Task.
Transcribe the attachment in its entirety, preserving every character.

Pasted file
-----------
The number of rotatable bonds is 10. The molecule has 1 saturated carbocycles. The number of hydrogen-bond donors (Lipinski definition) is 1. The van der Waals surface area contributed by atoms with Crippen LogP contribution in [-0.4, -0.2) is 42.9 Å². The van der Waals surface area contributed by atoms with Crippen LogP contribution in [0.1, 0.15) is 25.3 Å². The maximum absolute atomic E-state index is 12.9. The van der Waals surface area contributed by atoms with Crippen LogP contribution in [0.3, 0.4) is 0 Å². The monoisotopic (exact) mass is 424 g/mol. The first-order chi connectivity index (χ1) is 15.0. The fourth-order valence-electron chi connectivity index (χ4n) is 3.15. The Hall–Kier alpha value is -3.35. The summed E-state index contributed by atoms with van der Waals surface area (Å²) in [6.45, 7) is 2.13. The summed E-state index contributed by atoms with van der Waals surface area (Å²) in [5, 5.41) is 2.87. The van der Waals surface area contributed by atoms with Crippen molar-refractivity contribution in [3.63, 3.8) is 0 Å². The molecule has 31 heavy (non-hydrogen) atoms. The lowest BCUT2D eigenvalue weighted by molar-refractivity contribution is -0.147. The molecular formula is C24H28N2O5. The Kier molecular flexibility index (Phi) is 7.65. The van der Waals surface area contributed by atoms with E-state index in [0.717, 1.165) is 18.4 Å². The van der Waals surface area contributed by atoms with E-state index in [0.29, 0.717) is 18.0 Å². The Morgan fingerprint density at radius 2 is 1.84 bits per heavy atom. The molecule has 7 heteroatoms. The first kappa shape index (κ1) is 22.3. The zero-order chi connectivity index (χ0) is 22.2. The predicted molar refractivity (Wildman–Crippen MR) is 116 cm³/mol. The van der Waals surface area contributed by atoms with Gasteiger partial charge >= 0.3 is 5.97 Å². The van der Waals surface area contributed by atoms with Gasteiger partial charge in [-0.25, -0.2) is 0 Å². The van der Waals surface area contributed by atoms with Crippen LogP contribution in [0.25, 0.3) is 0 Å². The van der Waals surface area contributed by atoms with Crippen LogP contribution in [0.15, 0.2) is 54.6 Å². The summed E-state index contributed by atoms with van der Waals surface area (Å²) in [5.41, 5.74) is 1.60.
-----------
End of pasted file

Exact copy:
The number of rotatable bonds is 10. The molecule has 1 saturated carbocycles. The number of hydrogen-bond donors (Lipinski definition) is 1. The van der Waals surface area contributed by atoms with Crippen LogP contribution in [-0.4, -0.2) is 42.9 Å². The van der Waals surface area contributed by atoms with Crippen LogP contribution in [0.1, 0.15) is 25.3 Å². The maximum absolute atomic E-state index is 12.9. The van der Waals surface area contributed by atoms with Crippen LogP contribution in [0.3, 0.4) is 0 Å². The monoisotopic (exact) mass is 424 g/mol. The first-order chi connectivity index (χ1) is 15.0. The fourth-order valence-electron chi connectivity index (χ4n) is 3.15. The Hall–Kier alpha value is -3.35. The summed E-state index contributed by atoms with van der Waals surface area (Å²) in [6.45, 7) is 2.13. The summed E-state index contributed by atoms with van der Waals surface area (Å²) in [5, 5.41) is 2.87. The van der Waals surface area contributed by atoms with Crippen molar-refractivity contribution in [3.63, 3.8) is 0 Å². The molecule has 31 heavy (non-hydrogen) atoms. The lowest BCUT2D eigenvalue weighted by molar-refractivity contribution is -0.147. The molecular formula is C24H28N2O5. The Kier molecular flexibility index (Phi) is 7.65. The van der Waals surface area contributed by atoms with E-state index in [0.717, 1.165) is 18.4 Å². The van der Waals surface area contributed by atoms with E-state index in [0.29, 0.717) is 18.0 Å². The Morgan fingerprint density at radius 2 is 1.84 bits per heavy atom. The molecule has 7 heteroatoms. The first kappa shape index (κ1) is 22.3. The zero-order chi connectivity index (χ0) is 22.2. The predicted molar refractivity (Wildman–Crippen MR) is 116 cm³/mol. The van der Waals surface area contributed by atoms with Gasteiger partial charge >= 0.3 is 5.97 Å². The van der Waals surface area contributed by atoms with Gasteiger partial charge in [-0.25, -0.2) is 0 Å². The van der Waals surface area contributed by atoms with Crippen LogP contribution in [0.25, 0.3) is 0 Å². The van der Waals surface area contributed by atoms with Crippen LogP contribution in [0.15, 0.2) is 54.6 Å². The summed E-state index contributed by atoms with van der Waals surface area (Å²) in [5.41, 5.74) is 1.60.